October Tide – Tunnel of No Light


Bleak and intensive, consuming and compelling, Tunnel of No Light the new album from melodic extreme metallers October Tide is a dramatic senses encroaching encounter which leaves a residue of exhaustion and deep satisfaction within the listener. It is a hungry and extensive journey of doom sculpted death metal malevolence, a vehicle for suffering and defiled hope to spread venomous beauty and overwhelming intensity through a magnetic and destructive embrace.

Formed in 1995 by Jonas Renkse and Fred Norrman after a temporary dissolvement of Katatonia, the band soon gained string and widespread recognition for their albums Rain Without Rain and Grey Dawn in 1997 and ‘99 respectively. Despite their success and the strong acclaim upon them especially the second album, which saw Mårten Hansen of A Canorous Quintet replacing Renkse on vocal duties, the return of Katatonia meant the band was put on permanent hiatus. 2010 though saw October Tide return to the studio with the resulting Candlelight Records released A Thin Shell, a heavyweight expanse of seven doom-laden intrusions produced by Jonas Kjellgren (Scar Symmetry) which whipped up again impressive responses from fans and media. The departure of two members last year saw the addition of bassist Mattias Norrman (ex-Katatonia) and vocalist Alexander Högbom (Volturyon, Spasmodic) alongside guitarists Fred Norrman and Emil Alstermark, and drummer Robin Bergh, the quintet soon after beginning the recording of their fourth album, again with Kjellgren.

The Pulverised Records released album encroaches on the ear initially with a deliberate prowl and weighing up of the victim with thePromoImageCAO2B74X start of Of Wounds To Come, guitars and rhythms probing and provoking with fiery breath but restrained energy. Sure of the target they relax into an elevated but still lumbering stance as riffs and vocals abrase the air and an underlying persistent niggle offers its understated temptation. Into its stride the riffs sculpt an intensive melancholic breath with leviathan features whilst the drums and bass continue to stalk with intensive mass and intent. The landscape of the confrontation compellingly shifts and continues to paint a sonic narrative whilst the emotive depths of despair and forlornness are heightened with each passing potent second. It is an impressive start employing thoughts and most of the senses whilst its death metal coursed surface thrust at times belies the invention beneath whilst equally framing it.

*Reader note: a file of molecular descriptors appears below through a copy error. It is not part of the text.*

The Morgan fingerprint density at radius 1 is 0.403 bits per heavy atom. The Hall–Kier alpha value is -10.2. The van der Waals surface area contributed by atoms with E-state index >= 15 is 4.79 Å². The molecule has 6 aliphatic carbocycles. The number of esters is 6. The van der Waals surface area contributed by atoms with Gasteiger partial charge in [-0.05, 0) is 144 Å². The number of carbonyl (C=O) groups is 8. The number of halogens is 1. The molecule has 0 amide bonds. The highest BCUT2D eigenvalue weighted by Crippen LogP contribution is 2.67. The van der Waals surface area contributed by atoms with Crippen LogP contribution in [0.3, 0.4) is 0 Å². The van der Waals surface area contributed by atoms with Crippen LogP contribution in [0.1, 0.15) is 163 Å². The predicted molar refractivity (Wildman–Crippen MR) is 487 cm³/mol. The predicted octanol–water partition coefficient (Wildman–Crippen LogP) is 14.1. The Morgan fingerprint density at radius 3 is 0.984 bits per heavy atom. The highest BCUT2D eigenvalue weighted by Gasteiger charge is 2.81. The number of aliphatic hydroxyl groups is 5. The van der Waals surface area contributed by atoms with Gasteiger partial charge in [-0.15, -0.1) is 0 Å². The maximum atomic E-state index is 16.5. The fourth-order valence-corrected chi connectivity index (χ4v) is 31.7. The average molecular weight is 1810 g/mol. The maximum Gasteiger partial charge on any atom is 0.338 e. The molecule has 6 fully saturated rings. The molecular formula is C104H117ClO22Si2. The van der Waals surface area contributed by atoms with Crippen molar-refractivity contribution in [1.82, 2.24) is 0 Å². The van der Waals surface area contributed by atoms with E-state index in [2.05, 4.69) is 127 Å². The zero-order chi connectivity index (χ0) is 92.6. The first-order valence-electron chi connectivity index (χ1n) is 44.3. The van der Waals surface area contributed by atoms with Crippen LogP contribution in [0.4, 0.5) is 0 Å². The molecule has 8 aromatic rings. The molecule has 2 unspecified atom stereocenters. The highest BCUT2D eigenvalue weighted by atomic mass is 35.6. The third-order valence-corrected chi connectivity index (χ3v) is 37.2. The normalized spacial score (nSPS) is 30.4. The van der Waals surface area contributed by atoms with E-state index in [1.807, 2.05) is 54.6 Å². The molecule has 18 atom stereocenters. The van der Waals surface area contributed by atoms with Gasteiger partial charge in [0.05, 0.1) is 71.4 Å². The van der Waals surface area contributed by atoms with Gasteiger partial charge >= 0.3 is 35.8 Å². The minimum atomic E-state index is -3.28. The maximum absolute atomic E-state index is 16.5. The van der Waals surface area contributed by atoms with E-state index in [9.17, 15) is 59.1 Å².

Our Constellation opens up with a ‘lighter’ progressive air, the guitars once again designing an impacting setting for mind and passions to decide the narrative whilst the punchy rhythms of Bergh are crisp and resonating to coax further incitement. Like its predecessor the track has no fear of evolving its presence and stretching its imagination though arguably it prolongs its presence too much to defuse some of the achieved impact. Both Emptiness Fulfilled and Caught In Silence continue the strong capture of attention and its approving reception, though certainly with the first fail, to spark the strength of reaction as the previous two. The second of the pair presses firmly whilst allowing its richness of melodic enterprise to flame brightly and engagingly within the smothering intensity for a rewarding and striking union, and again dynamic presence.

Admittedly across the many tracks there is a strong surface familiarity which defuses the individuality of the songs and a less than adventurous heart to their sombre and sobering grinding doom fuelled persuasion, especially notable in the likes of The Day I Dissolved and Watching The Drowners, but when there are songs such as previously mentioned Of Wounds To Come and Caught In Silence as well as the twisted invention and biting ruin of In Hopeless Pursuit and the blackened beauty of Adoring Ashes, both songs closing the album, it is impossible not to be enticed into the depths of the album on a constant basis.

Undoubtedly for fans of bands such as Katatonia, Daylight Dies, and In Mourning, Tunnel of No Light continues the strong and welcome return of October Tide just without really sparking any major fires inside the passions this time around..



RingMaster 18/04/2013

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